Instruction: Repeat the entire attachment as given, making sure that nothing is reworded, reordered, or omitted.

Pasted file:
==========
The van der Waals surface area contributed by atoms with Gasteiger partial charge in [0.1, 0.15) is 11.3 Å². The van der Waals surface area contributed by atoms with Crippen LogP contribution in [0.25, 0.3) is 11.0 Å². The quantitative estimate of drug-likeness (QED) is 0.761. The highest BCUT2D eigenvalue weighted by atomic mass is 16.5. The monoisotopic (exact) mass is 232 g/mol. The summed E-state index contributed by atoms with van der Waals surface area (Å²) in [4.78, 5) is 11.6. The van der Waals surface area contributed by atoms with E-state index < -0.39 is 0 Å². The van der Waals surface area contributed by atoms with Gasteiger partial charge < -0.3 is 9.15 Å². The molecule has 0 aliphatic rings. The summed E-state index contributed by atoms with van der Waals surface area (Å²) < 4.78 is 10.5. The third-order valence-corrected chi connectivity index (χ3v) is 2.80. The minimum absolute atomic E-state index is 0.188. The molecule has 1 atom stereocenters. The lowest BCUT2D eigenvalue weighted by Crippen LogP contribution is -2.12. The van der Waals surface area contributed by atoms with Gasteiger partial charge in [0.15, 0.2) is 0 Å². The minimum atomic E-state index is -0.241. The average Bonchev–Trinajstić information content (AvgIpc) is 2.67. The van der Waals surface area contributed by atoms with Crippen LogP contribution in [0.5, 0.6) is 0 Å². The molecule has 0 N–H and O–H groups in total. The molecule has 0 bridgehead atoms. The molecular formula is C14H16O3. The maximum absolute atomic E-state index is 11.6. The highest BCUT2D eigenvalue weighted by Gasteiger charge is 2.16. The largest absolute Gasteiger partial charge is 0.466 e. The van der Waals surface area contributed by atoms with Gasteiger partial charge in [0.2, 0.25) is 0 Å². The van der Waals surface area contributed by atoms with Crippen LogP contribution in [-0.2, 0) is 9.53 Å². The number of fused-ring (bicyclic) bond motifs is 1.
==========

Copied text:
The van der Waals surface area contributed by atoms with Gasteiger partial charge in [0.1, 0.15) is 11.3 Å². The van der Waals surface area contributed by atoms with Crippen LogP contribution in [0.25, 0.3) is 11.0 Å². The quantitative estimate of drug-likeness (QED) is 0.761. The highest BCUT2D eigenvalue weighted by atomic mass is 16.5. The monoisotopic (exact) mass is 232 g/mol. The summed E-state index contributed by atoms with van der Waals surface area (Å²) in [4.78, 5) is 11.6. The van der Waals surface area contributed by atoms with E-state index < -0.39 is 0 Å². The van der Waals surface area contributed by atoms with Gasteiger partial charge < -0.3 is 9.15 Å². The molecule has 0 aliphatic rings. The summed E-state index contributed by atoms with van der Waals surface area (Å²) < 4.78 is 10.5. The third-order valence-corrected chi connectivity index (χ3v) is 2.80. The minimum absolute atomic E-state index is 0.188. The molecule has 1 atom stereocenters. The lowest BCUT2D eigenvalue weighted by Crippen LogP contribution is -2.12. The van der Waals surface area contributed by atoms with Gasteiger partial charge in [0.15, 0.2) is 0 Å². The minimum atomic E-state index is -0.241. The average Bonchev–Trinajstić information content (AvgIpc) is 2.67. The van der Waals surface area contributed by atoms with Crippen LogP contribution in [0.5, 0.6) is 0 Å². The molecule has 0 N–H and O–H groups in total. The molecule has 0 bridgehead atoms. The molecular formula is C14H16O3. The maximum absolute atomic E-state index is 11.6. The highest BCUT2D eigenvalue weighted by Gasteiger charge is 2.16. The largest absolute Gasteiger partial charge is 0.466 e. The van der Waals surface area contributed by atoms with Gasteiger partial charge in [0.2, 0.25) is 0 Å². The van der Waals surface area contributed by atoms with Crippen LogP contribution in [-0.2, 0) is 9.53 Å². The number of fused-ring (bicyclic) bond motifs is 1.